Health care organizations play a key role in community resilience. Climate change, by increasing the intensity and frequency of some extreme weather events, is creating complex hazards that challenge accepted baseline assumptions for infrastructure capabilities, redundancies, and disaster preparedness and response—and this means a need for new building design thresholds.
Essential health services must remain available to communities and individuals during and immediately following extreme weather events, even during extended utility outages and transportation infrastructure disturbances. Resilient health care organizations must anticipate extreme weather risks and transcend limitations of regional public policy, local development vulnerabilities, and community infrastructure challenges as they site, construct, and retrofit health care facilities.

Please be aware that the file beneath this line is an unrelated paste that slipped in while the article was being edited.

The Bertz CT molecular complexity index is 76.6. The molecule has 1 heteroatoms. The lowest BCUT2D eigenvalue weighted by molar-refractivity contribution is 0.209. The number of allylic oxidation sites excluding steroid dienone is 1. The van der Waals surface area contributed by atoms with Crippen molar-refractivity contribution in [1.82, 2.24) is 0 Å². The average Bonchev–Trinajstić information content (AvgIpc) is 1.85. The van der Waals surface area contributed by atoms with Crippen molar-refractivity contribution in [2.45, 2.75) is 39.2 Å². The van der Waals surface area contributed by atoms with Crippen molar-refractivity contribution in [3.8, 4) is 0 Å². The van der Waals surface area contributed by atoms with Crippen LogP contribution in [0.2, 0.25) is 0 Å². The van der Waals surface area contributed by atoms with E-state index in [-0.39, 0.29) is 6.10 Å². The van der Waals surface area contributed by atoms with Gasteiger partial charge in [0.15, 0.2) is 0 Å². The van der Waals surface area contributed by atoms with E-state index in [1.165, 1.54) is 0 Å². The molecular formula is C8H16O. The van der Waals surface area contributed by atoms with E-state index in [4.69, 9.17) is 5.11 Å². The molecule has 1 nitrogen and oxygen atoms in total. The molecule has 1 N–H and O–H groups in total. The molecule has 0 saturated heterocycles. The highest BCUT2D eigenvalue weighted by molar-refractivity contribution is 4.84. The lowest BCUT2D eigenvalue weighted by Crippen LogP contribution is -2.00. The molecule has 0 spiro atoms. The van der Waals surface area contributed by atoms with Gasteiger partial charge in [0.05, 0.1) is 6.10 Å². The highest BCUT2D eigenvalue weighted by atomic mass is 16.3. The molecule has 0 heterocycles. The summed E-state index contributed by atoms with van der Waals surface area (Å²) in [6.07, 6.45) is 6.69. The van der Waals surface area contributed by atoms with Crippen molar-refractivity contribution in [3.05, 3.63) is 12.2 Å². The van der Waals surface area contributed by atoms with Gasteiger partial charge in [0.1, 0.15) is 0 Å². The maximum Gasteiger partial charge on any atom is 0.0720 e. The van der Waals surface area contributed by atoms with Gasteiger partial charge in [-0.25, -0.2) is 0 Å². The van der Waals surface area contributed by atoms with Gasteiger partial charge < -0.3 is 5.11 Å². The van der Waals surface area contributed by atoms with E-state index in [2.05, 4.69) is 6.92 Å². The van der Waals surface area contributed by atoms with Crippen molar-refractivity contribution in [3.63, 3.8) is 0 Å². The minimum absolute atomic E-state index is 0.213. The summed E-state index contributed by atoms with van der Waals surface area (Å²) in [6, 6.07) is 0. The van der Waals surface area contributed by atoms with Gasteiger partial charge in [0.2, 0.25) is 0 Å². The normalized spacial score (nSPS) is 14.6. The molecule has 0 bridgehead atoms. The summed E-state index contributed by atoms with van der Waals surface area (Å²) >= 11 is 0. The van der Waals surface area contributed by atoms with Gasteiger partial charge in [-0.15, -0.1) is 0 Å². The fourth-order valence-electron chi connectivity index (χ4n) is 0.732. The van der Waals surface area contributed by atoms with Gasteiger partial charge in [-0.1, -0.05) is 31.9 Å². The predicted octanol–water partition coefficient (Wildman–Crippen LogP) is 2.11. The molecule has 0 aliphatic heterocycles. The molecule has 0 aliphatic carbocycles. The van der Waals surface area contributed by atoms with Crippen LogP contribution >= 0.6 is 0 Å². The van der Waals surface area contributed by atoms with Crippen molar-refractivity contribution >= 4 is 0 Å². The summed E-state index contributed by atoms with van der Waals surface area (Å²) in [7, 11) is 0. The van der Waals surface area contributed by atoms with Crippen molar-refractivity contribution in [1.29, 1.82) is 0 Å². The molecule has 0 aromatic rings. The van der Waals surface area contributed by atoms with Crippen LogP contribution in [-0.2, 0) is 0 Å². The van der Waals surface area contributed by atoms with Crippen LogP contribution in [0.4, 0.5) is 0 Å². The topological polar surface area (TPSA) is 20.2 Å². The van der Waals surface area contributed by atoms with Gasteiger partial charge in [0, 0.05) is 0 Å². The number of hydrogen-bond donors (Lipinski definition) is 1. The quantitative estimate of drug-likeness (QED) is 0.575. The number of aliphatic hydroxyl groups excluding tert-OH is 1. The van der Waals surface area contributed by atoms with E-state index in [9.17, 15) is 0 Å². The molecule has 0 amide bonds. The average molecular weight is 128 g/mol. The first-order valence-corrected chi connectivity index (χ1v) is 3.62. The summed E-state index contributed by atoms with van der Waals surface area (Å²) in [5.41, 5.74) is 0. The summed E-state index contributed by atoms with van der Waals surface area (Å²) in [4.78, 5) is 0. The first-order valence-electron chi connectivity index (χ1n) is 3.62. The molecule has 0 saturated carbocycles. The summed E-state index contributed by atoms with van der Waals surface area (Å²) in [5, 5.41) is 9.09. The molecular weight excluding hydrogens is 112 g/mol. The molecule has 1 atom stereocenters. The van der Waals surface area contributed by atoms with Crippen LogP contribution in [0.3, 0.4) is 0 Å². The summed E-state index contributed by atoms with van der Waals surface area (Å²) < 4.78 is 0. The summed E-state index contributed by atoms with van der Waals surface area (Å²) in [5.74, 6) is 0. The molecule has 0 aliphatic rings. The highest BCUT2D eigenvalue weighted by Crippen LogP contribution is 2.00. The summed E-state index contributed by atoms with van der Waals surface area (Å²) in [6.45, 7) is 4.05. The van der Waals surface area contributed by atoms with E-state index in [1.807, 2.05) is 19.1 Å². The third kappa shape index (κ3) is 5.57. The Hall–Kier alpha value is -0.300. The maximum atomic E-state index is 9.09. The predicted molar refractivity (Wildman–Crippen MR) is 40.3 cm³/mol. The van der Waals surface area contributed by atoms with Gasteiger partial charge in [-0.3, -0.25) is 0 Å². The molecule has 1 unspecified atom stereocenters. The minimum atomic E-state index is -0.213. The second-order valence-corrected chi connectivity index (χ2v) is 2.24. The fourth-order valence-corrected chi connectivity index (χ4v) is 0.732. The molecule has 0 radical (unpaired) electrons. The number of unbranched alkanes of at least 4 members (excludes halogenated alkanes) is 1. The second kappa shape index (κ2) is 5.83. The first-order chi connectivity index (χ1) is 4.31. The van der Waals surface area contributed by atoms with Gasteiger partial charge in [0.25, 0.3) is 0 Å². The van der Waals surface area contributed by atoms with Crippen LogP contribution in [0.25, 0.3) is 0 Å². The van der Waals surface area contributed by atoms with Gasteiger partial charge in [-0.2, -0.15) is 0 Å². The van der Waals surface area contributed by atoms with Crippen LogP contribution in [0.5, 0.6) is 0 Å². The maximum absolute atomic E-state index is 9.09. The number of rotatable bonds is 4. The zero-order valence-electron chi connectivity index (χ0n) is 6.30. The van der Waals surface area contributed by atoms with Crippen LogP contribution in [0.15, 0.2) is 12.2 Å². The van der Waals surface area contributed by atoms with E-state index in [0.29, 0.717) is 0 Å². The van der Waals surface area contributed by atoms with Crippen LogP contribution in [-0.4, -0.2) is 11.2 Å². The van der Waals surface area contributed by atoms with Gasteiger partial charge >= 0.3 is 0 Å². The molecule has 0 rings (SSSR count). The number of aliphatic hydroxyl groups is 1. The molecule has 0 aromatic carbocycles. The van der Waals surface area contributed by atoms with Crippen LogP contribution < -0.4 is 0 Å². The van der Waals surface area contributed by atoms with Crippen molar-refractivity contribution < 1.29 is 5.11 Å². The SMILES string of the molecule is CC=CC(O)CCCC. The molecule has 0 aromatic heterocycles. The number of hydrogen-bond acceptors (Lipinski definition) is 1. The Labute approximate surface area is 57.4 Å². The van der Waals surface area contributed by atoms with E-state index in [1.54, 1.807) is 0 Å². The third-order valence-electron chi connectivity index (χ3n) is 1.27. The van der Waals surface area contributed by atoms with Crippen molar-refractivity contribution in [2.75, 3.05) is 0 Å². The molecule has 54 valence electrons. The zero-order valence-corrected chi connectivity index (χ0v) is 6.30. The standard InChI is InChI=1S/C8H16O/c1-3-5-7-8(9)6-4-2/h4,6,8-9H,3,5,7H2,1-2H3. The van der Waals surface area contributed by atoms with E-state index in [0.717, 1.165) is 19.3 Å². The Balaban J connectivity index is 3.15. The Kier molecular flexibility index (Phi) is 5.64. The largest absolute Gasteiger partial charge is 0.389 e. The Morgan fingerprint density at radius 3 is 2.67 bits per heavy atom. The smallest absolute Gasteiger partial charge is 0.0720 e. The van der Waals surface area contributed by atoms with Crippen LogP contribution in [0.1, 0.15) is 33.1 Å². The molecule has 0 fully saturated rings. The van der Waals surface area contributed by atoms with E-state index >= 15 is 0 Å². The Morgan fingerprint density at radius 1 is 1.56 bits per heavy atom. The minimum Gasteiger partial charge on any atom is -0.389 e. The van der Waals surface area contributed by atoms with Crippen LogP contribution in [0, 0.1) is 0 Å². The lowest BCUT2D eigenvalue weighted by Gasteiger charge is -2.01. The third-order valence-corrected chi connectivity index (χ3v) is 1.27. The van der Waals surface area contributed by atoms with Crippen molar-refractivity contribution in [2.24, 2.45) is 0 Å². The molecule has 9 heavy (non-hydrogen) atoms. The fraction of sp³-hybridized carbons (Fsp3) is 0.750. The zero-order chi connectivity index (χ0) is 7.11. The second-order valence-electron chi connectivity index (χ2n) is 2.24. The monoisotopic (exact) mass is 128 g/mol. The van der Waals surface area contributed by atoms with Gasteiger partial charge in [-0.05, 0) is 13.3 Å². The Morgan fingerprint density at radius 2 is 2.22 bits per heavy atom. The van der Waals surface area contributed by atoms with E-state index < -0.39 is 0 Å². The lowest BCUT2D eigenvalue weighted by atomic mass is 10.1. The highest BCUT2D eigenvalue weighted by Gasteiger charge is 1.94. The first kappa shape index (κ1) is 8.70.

To assist with building resilience, the Department of Health and Human Services (HHS) has developed the Sustainable and Climate Resilient Health Care Facilities Toolkit. Developed through a public-private partnership with the health care industry, the Toolkit consists of an overview guide document and a suite of online tools and resources that highlight emerging best practices for developing sustainable and climate-resilient health care facilities. The guide provides a compilation of information on threats to health care facilities posed by extreme weather events and ways in which organizations around the country are responding to those threats.
Robin Guenther, FAIA, LEED Fellow and John Balbus, MD, MPH, were primary authors on this resource.